New scheme to resolve family disputes via arbitration launches after decade of lobbying

Family law disputes related to finance and property can now be resolved out of the court system

Family disputes can now be resolved through arbitration, thanks to a new scheme launched this week that aims to help families deal with legal issues outside of the courts.

The scheme, set up by the recently-formed Institute of Family Law Arbitrators (IFLA), will handle certain family law disputes relating to finance or property with arbitration for the first time, after years of lobbying from lawyers.

The new venture, which has been developed in association with the Chartered Institute of Arbitrators, Family Law Bar Association and family lawyers’ group Resolution, will allow claimants to appoint their own arbitrator from a panel of family lawyers trained as arbitrators under the scheme.

Claims that can now be dealt with using arbitration will include financial disputes arising from divorce, claims on inheritance from a child or spouse, claims for child maintenance, disputes about ownership of property between co-habiting couples and civil partnership financial claims.

The scheme was soft launched last month and formally went live on Monday (26 March).

Withers family partner Suzanne Kingston (pictured), who is on the panel of arbitrators, said: “Family lawyers have been lobbying for this move for around a decade now. Allowing people to resolve these issues through arbitration means that they can be resolved quickly, potentially more cheaply and confidentially, which is not only a benefit to those individuals involved, but helps alleviate the problem we have with the backlog of court cases building up in this country.

“This is also in keeping with other moves the Government has made in recent times concerning mediation, as we look to help people resolve their disputes outside court.”

The news comes as part of a push by the Government and the legal profession to encourage disputes to be resolved outside the courts, amid wider cost-cutting efforts.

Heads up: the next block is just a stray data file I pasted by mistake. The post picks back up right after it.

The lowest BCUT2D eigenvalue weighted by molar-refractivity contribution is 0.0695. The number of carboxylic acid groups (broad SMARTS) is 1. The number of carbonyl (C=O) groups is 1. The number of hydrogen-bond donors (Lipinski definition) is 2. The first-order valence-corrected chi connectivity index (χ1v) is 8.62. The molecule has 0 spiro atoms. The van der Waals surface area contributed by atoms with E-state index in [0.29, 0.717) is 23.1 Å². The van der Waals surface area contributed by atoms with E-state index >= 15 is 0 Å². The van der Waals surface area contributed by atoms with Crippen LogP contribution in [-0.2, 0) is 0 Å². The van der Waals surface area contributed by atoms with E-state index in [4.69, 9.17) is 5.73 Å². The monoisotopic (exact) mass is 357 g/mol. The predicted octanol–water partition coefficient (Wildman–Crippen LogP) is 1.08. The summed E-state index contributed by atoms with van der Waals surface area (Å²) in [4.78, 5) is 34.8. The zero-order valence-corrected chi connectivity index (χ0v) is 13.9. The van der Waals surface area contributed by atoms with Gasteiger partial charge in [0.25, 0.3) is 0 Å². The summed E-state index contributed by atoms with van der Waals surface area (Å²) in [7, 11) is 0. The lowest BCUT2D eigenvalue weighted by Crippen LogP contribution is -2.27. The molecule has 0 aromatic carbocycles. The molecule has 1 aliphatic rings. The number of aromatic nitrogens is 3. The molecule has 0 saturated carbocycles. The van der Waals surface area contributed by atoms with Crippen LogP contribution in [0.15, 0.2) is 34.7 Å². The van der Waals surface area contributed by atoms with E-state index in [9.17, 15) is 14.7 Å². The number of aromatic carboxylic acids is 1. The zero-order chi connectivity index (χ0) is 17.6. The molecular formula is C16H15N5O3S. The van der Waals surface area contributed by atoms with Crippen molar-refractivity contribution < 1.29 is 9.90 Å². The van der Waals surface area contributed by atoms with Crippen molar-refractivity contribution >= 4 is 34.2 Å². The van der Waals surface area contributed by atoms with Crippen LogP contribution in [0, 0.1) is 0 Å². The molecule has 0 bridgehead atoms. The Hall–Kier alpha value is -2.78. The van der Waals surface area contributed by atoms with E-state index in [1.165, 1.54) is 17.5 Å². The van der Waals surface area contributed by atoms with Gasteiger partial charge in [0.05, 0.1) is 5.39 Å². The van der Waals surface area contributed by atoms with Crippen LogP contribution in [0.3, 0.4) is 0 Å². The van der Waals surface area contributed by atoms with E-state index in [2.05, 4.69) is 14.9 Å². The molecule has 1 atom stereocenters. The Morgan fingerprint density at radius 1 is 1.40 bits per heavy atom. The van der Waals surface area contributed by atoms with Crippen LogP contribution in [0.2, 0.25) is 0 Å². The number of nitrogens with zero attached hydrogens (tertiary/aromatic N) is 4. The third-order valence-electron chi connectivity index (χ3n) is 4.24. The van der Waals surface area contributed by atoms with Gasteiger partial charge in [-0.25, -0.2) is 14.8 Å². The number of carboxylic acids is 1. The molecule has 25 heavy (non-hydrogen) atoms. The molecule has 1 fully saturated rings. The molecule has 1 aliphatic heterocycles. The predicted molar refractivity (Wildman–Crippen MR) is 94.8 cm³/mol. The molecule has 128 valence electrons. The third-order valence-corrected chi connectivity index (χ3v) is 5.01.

Divorcing couples are now required to attend a mediation awareness session before going to court under protocols outlined by the Ministry of Justice that came into effect from April 2011, in an effort to remove the backlog of cases and reduce court costs.

Mills & Reeve family partner Roger Bamber said: “This has come at a time when clients are turning to other ways of resolving disputes and is in line with the rise in mediation and collaborative law. The recession has seen a sea change, and arbitration will make a greater impact as a result.

“I do not think arbitration will be extended beyond financial and property issues for the time being, though there may be developments into mediation/arbitration at some point in the future, as is the case in Canada.”

The launch of the new service comes after Mishcon de Reya teamed up with etiquette experts Debrett’s earlier this year to produce a guide to separation and divorce covering behavioural aspects as well as the legal process in an effort to “promote civility upon separation”.

Family disputes that can now be arbitrated

  • Financial disputes arising from divorce
  • Claims on inheritance from a child or spouse  
  • Financial claims made in England and Wales after a divorce abroad
  • Claims for child maintenance between unmarried parents
  • Property ownership disputes between co-habiting couples
  • Civil partnership financial claims